But Boyer believes LePage will try to impede the bill by withholding funds from agencies to implement the program, or by commanding agencies to not act on what they need to do, such as create applications – even if he vetoes a bill and lawmakers overturn his decision.
If LePage is obstructionist, could he face legal action?
“We’re exploring every option,” Boyer said.
But, Boyer noted, with LePage set to leave office by the end of 2018, it may be more prudent to wait out his term and hope voters elect a governor who favors implementing a rec program.
If LePage blocks legislation and forces advocates to wait out his term, the earliest a program could go online would be late 2019 – but that’s only if a governor with a different mindset is elected.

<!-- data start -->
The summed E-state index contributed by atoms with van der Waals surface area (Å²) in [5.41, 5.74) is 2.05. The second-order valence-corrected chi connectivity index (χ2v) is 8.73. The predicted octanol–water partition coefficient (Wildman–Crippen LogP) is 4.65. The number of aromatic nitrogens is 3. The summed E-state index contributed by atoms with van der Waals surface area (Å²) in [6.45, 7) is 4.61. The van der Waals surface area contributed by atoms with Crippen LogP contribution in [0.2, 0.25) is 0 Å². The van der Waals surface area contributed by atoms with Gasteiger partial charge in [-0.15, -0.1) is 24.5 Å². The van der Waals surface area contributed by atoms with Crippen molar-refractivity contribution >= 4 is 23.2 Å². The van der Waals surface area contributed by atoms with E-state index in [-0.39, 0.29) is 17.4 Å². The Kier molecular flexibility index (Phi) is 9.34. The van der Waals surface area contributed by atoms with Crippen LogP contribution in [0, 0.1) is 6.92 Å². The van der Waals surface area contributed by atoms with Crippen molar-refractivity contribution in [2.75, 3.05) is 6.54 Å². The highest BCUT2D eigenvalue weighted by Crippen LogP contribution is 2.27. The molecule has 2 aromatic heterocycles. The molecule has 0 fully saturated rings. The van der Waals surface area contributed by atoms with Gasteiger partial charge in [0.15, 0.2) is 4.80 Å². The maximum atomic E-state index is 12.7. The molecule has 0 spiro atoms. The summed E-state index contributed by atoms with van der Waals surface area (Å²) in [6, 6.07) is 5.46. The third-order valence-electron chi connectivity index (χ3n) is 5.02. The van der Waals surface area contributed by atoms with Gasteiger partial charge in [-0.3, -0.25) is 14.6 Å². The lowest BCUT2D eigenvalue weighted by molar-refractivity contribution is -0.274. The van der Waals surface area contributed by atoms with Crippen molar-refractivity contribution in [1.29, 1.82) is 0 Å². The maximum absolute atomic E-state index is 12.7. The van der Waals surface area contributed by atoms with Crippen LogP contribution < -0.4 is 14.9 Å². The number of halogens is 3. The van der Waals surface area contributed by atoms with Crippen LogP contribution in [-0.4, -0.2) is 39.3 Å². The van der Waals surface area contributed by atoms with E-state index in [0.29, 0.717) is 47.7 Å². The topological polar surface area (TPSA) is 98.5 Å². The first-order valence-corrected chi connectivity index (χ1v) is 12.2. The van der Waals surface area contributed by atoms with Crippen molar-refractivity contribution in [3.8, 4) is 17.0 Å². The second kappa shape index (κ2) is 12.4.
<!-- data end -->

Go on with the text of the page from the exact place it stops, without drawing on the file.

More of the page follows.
“It could be even worse if a bad Republican gets elected,” Boyer said.
Moratorium, or no?
What Fredette – who is running for governor – and Boyer disagree on is the need to extend the moratorium.
“The most important thing is that we need to look at the moratorium,” Fredette said. “There’s no way we’re going to have a bill done and rules in place by Feb. 1, 2018. If there’s anything that you take away from this is that we need to pass a moratorium.
“I don’t know what the magic date is, but we’ll find one. And that will allow us time to do what need to do.”
If a second moratorium passes, it would also free the governor from having to implement the program.
If there is no new moratorium, Boyer said, LePage would have to decide between:
- Obeying the law and implementing the program.
- Refusing to implement the program and disobeying the law.
“We want to get a reasonable bill to him, put the ball in his court and make him act without being able to put blame on the legislature,” added Boyer, who noted that MPP will lobby against a second moratorium.
“It’s redundant,” he said, “because there is no way a store could open in a town without the town’s and state’s approval.”
Omar Sacirbey can be reached at firstname.lastname@example.org